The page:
2009 Winner: Mary O’Malley

On April 15, 2009, the University of St Thomas center for Irish Studies presented the thirteenth O’Shaughnessy Award for Poetry to Mary O’Malley in private ceremonies at the university’s St. Paul campus. The following citation was read on that occasion.

For thirteen years now, the University of St Thomas has welcomed an Irish poet to our campus, our classrooms, our table, to receive the Lawrence O’Shaughnessy Award for Poetry--an honor that remains without parallel in North America.  Building on Irish traditions at this university that go back to our founding and were crystallized by the late Eoin McKiernan, the conferrals of the award on these Spring evenings always have been blessed by the presence of our distinguished benefactor, Mr. O’Shaughnessy, and by the presence of his family, and of guests from Minnesota’s educational, cultural, and literary communities. Most of all, these evenings have been blessed by the presence of the poets, and of course, by their poems.

Mary O’Malley, our guest tonight, has for nearly two decades provided extensive service to the Irish literary world, as a teacher, a workshop leader, an arts administrator. She has bestowed on readers in Ireland and elsewhere a range of poems distinct in their craft and in their passion.  All of her work is shaped by her keen mindfulness of the poet’s responsibility as witness—which is also to say, by woman as witness. The poems in her six collections arise from this imperative confidence; in her own words, “Now let me start again and tell the truth another way.”

Born in a western Gaeltacht in the midst of a lean decade, O’Malley often gives us poems that evoke a world in which the landscape and the domestic interior are charged with myths, both Classical and Celtic. Of the Connemara mountain rage that crowded the shore, she writes

Twelve guardians watched

over my child dreams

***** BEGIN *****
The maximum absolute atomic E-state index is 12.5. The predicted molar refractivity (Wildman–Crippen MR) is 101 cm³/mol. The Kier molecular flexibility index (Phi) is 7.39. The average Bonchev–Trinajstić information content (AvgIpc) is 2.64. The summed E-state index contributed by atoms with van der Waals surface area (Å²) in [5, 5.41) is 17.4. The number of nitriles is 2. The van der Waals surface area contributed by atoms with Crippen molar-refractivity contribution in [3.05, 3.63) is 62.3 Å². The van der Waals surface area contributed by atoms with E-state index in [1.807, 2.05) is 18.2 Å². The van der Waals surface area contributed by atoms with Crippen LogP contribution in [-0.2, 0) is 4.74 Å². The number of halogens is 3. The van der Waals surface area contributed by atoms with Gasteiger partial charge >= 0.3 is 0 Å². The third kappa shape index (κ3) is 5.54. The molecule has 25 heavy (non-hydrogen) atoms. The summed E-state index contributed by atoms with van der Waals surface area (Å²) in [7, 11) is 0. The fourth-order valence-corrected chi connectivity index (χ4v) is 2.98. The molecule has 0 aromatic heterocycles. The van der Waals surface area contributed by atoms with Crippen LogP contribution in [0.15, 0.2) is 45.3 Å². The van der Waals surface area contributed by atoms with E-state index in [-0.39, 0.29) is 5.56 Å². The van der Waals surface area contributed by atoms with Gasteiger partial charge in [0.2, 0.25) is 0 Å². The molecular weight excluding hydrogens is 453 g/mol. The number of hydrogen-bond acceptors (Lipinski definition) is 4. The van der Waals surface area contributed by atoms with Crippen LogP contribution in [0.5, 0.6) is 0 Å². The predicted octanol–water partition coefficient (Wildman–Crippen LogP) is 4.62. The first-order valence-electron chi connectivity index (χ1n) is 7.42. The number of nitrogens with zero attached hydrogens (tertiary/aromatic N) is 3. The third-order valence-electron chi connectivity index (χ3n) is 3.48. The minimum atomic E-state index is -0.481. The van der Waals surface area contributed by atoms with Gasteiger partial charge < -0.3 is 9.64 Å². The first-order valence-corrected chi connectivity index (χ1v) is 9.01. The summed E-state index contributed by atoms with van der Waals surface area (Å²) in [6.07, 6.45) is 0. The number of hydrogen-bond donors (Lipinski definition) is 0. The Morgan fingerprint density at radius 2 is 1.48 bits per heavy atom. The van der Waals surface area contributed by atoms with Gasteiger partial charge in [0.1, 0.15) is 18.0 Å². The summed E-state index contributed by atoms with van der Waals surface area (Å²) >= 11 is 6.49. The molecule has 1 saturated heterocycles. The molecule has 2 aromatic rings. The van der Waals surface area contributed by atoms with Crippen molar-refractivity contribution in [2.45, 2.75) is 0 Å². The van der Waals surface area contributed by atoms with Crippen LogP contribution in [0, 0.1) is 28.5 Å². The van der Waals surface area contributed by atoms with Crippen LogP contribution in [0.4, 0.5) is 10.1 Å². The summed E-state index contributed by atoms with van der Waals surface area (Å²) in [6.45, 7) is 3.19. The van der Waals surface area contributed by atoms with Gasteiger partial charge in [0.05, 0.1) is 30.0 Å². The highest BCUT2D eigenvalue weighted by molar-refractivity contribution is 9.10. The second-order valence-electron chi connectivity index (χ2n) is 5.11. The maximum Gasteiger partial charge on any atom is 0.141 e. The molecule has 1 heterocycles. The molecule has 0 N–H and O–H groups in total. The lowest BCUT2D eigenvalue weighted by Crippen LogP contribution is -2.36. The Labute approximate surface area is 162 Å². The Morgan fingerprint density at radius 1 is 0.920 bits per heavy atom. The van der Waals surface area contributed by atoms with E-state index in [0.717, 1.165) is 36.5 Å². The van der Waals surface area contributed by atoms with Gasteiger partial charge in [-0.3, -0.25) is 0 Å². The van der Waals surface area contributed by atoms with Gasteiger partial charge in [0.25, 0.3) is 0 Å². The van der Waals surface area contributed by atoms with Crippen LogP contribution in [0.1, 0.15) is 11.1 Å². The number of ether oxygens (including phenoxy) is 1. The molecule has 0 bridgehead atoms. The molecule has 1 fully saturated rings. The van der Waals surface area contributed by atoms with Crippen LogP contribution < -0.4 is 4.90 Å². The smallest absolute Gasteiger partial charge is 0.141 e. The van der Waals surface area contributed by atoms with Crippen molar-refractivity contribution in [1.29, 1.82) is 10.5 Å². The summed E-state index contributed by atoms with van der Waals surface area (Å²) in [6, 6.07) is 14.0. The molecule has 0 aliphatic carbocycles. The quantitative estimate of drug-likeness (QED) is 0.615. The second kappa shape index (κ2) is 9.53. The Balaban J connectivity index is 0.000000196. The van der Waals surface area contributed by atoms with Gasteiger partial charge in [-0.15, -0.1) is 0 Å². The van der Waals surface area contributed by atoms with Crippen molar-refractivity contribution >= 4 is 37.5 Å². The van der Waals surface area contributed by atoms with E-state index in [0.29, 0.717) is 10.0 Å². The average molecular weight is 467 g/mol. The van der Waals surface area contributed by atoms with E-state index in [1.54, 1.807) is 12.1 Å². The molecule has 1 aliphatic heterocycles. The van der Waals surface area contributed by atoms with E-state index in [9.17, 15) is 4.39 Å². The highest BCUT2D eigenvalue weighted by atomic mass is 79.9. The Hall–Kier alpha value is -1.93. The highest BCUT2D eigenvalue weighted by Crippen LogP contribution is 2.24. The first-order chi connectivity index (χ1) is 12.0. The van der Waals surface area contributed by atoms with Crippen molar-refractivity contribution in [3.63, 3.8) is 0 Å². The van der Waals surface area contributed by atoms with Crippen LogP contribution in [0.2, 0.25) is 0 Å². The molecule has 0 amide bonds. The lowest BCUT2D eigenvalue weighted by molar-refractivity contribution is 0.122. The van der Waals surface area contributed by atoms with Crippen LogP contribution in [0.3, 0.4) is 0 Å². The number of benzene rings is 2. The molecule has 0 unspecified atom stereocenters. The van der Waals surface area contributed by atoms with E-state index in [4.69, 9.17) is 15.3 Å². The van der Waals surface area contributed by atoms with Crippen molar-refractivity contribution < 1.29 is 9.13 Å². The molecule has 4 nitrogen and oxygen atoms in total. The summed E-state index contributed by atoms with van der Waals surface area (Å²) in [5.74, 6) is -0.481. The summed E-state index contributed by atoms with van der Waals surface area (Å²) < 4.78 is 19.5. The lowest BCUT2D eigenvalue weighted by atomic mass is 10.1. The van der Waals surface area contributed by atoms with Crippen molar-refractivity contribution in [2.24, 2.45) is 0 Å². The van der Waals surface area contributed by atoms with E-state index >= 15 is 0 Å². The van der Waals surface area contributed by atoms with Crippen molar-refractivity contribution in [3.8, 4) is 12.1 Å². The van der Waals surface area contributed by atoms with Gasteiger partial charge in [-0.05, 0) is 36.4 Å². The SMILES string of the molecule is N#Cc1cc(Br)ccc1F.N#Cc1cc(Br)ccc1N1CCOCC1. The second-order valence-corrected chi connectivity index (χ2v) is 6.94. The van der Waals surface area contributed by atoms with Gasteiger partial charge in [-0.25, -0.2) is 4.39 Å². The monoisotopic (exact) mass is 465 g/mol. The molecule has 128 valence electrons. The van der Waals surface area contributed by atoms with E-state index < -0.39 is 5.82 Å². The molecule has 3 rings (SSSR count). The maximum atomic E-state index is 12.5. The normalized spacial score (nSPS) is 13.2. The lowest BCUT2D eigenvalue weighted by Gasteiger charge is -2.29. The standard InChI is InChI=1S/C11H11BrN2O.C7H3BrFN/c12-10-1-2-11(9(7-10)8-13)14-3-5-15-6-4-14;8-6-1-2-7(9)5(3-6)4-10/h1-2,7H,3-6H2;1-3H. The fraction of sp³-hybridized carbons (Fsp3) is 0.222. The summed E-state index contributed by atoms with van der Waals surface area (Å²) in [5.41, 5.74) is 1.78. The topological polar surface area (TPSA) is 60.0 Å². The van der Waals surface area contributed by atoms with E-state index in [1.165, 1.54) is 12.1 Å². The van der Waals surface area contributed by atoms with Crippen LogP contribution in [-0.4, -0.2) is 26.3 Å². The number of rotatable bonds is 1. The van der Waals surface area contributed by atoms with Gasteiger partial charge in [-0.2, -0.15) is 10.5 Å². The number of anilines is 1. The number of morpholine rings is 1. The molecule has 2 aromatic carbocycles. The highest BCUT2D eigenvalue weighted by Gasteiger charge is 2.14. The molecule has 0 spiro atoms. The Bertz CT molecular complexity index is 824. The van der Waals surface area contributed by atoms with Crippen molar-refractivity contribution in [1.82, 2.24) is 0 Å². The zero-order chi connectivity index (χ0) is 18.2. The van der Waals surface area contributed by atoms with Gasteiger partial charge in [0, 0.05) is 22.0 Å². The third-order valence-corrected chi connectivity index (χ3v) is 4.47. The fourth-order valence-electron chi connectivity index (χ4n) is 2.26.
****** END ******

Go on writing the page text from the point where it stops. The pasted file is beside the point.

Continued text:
sometimes soft as peaked cream

sometimes gods of stone

always minding, always men.

In these early lines, we can already hear O’Malley resisting the expected romance of place, and preparing us for the witness of her later work.

Though the years have brought Mary O’Malley far from home—to a long residence in Portugal, and into numerous trips abroad—Galway’s elemental presences, particularly that of the sea, are never far from her work. She told an interviewer, “I am a fisherman’s daughter and a blacksmith’s niece and was surrounded by strong shapes and deep rhythms from the time I could talk.”

Reading her poems, one senses that O’Malley reaches for a truth almost deeper than language can call to mind, for “a buried watercourse,” as one poem has it. In “The Boning Hall” the title poem of her 2002 volume, she makes explicit the notion of diving deep: “No one goes diving into coffin ships but if they did / with the desire for pearls quelled, they’d see wonders.” In that poem, in a few long and strong lines, and confronted with the reality of bone, she draws near

Not the names for things you cannot say

But the long round call of the thing itself

In “Tracings,” a poem that speaks in one breath of both her literary and her familial heritage, she links her craft as a poet to the work of her fisherman father, discovering a symbol that speaks both of the poet and the woman:

I feel the heft of a satin handled

fish knife. The poem forms,

a lobster pot turning

on a wooden wheel. The slats

are pliant and smooth. I soaked them

and peeled them bare of bark

in lessons learned under my father’s eye 

Connemara is her point of departure and the place to which she has now returned, and yet, it is vital to remember that O’Malley writes out of a different place entirely. She writes as a woman who is both a citizen of the modern world, and also as a thinking critic of that very modernity. Poetry can indeed be a knife in O’Malley’s hands; she tells us what happens when Irish eyes are scalding.

In “The Ballad of Pepsi and Wonderbra,” she takes aim at the shabbiness of consumerism; in a later poem, “Jack of Hearts,” she savages the self-absorption of modern romance. In other poems, such as “Divorce Referendum” and “Prescribing the Pill,” she casts an angry eye on the  strictures of the Irish church. Complacency is not allowed the poet-as-witness. In “Knell,” O’Malley begins with a lyric aspiration:

I want to write a simple poem

With the taste of green apple,

Clear as a high bell.

But that aspiration is immediately troubled by the call of brute fact: out in the world, “ordinary men are raping children / no older than my daughter….”

So many of O’Malley’s later and more complex poems come to us out of that space between the lyric naming and the call of news, the nightmare of present history. It taxes the heart and it costs the psyche to write so often, and so plainly, out of such a gap. But Mary O’Malley has done so with invention and clarity, with passion and precision. These are the qualities that reward out affections and our continuing attention; these are the qualities that recommend her poetry to us this night. It is now our honor to present the thirteenth Lawrence O’Shaughnessy Award for Poetry to Mary O’Malley.